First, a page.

One of my favorite episodes of This Is Us remains “Number One,” the Kevin-centric first installment in the show’s first Big Three trilogy. That episode was a revelation because it took everything we thought we knew about Kevin and recontextualized it, bringing new dimension to the character and giving Justin Hartley a standout showcase. “The Guitar Man”—the last Kevin-centric installment of the series—aims for that same level of poignancy and, unfortunately, falls flat. Instead of feeling revelatory, it mostly just feels undercooked.
Indeed, the one downside of This Is Us’ commitment to this Big Three trilogy format is that it’s really hard to write three equally substantial stories for three different characters all set during roughly the same periods of time in the show’s world. A few nice character beats aside, kid Kevin’s family outing to the pool and 20-year-old Kevin’s drunken existential crisis add little that feels new or meaningful to Kevin’s arc. And his present-day storyline is really more of a Cassidy story, which makes it all the more jarring that Kevin’s perspective takes up so much narrative room in a heavy story about PTSD in military vets.
The ostensible hook of this episode (and of this entire Big Three trilogy) is to explore how Rebecca’s big “be fearless” monologue motivates her children to find their next step in life. As the flashbacks drill home, Kevin has always been a bit lost—eager to achieve big goals without doing the work it takes to make them possible. As a kid, he wanted to jump off the diving board before he could even swim. As a young adult, he wanted a shortcut to stability by marrying Sophie without putting in the work to be a committed, faithful partner. And as a 40-something, he still feels like he’s desperately trying to be some idealized version of a good person, rather than just being a good person in an authentic way.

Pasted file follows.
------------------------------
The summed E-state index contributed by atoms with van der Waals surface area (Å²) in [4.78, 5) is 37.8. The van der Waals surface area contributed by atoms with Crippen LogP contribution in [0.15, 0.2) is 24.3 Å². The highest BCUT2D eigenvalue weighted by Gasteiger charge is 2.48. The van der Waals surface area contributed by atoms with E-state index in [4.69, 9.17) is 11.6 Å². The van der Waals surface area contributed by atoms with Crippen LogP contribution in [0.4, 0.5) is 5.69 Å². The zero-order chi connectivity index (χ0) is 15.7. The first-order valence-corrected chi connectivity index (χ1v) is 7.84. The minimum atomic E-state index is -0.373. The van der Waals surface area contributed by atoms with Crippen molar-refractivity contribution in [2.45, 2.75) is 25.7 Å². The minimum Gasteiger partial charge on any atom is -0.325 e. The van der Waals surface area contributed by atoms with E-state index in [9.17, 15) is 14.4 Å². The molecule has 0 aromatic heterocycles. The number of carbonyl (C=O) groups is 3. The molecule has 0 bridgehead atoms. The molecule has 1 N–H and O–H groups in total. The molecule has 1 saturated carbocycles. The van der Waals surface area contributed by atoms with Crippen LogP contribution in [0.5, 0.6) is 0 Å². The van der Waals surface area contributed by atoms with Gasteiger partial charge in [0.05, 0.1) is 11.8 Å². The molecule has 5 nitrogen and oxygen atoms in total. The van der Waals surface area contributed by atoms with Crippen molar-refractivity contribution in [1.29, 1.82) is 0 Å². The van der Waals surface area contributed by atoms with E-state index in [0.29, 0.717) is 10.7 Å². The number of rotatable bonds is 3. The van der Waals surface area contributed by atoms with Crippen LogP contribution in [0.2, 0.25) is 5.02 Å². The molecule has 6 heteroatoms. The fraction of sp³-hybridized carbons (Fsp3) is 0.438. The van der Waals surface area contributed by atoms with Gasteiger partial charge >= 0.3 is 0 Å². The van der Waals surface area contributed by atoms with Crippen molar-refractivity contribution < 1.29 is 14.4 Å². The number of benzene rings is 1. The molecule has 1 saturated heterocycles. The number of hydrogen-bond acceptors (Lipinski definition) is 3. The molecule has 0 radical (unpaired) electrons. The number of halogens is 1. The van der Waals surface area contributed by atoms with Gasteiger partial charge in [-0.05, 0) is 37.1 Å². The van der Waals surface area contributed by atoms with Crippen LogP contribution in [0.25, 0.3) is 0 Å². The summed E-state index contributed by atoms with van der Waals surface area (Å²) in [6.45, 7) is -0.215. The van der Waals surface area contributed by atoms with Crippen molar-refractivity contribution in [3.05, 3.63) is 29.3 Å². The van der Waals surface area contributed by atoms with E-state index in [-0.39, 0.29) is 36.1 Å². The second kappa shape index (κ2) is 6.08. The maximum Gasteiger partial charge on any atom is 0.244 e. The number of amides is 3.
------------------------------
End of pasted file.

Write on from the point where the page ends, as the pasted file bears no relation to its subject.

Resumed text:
I will say, I like that this is a Kevin-centric hour that doesn’t center on his love life, which is a rut the show can sometimes get stuck in. While Cassidy is definitely still in the mix as a potential future partner for Kevin (assuming he winds up with anyone at all), I like the way this episode explicitly frames her as Kevin’s friend. He doesn’t really have those outside of his family, and that gives Cassidy a unique weight in his life. He’s loyal to her not because he’s trying to woo her, but because he genuinely cares about her. And while his idea to relaunch Big Three Homes and staff it with vets is a way to honor his dad and Nicky, it’s equally a way to honor Cassidy as well.
But, the fact is, it can be hard to make a rich white male celebrity’s umpteenth existential crisis dramatically interesting. And there’s something decidedly clunky about how this episode goes about trying to give Kevin a big/small revelation about what he wants to do with his life. Even the details of this episode feel off. It beggar’s belief that Kevin is full-on living in Kate and Toby’s guest room with both of his kids (and sometimes a nanny?). And it’s strange to hear Uncle Nicky monologue about how vets with PTSD “don’t just get better” when that’s basically exactly what the show has done with his peppy 180 this season.